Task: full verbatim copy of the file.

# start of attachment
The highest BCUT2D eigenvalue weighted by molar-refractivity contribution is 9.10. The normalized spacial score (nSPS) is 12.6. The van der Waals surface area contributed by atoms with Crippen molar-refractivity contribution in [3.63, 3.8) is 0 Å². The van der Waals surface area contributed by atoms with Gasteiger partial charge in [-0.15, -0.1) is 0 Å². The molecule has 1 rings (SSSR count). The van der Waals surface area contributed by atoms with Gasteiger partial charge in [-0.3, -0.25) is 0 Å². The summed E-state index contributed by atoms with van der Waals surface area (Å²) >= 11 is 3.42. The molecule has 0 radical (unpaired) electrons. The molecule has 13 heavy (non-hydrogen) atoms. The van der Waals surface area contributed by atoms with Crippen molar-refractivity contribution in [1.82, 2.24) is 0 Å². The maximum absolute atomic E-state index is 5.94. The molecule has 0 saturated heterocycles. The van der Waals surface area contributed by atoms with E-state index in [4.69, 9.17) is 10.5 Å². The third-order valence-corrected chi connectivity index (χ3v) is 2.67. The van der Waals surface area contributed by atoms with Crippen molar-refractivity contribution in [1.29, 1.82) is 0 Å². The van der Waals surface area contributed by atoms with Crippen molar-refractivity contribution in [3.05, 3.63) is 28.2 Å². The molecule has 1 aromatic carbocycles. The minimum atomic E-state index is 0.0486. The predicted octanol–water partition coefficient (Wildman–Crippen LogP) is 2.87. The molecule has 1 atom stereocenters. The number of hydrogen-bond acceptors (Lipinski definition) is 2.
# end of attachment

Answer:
The highest BCUT2D eigenvalue weighted by molar-refractivity contribution is 9.10. The normalized spacial score (nSPS) is 12.6. The van der Waals surface area contributed by atoms with Crippen molar-refractivity contribution in [3.63, 3.8) is 0 Å². The van der Waals surface area contributed by atoms with Gasteiger partial charge in [-0.15, -0.1) is 0 Å². The molecule has 1 rings (SSSR count). The van der Waals surface area contributed by atoms with Gasteiger partial charge in [-0.3, -0.25) is 0 Å². The summed E-state index contributed by atoms with van der Waals surface area (Å²) >= 11 is 3.42. The molecule has 0 radical (unpaired) electrons. The molecule has 13 heavy (non-hydrogen) atoms. The van der Waals surface area contributed by atoms with Crippen molar-refractivity contribution in [1.82, 2.24) is 0 Å². The maximum absolute atomic E-state index is 5.94. The molecule has 0 saturated heterocycles. The van der Waals surface area contributed by atoms with E-state index in [4.69, 9.17) is 10.5 Å². The third-order valence-corrected chi connectivity index (χ3v) is 2.67. The van der Waals surface area contributed by atoms with Crippen molar-refractivity contribution in [1.29, 1.82) is 0 Å². The van der Waals surface area contributed by atoms with Crippen molar-refractivity contribution in [3.05, 3.63) is 28.2 Å². The molecule has 1 aromatic carbocycles. The minimum atomic E-state index is 0.0486. The predicted octanol–water partition coefficient (Wildman–Crippen LogP) is 2.87. The molecule has 1 atom stereocenters. The number of hydrogen-bond acceptors (Lipinski definition) is 2.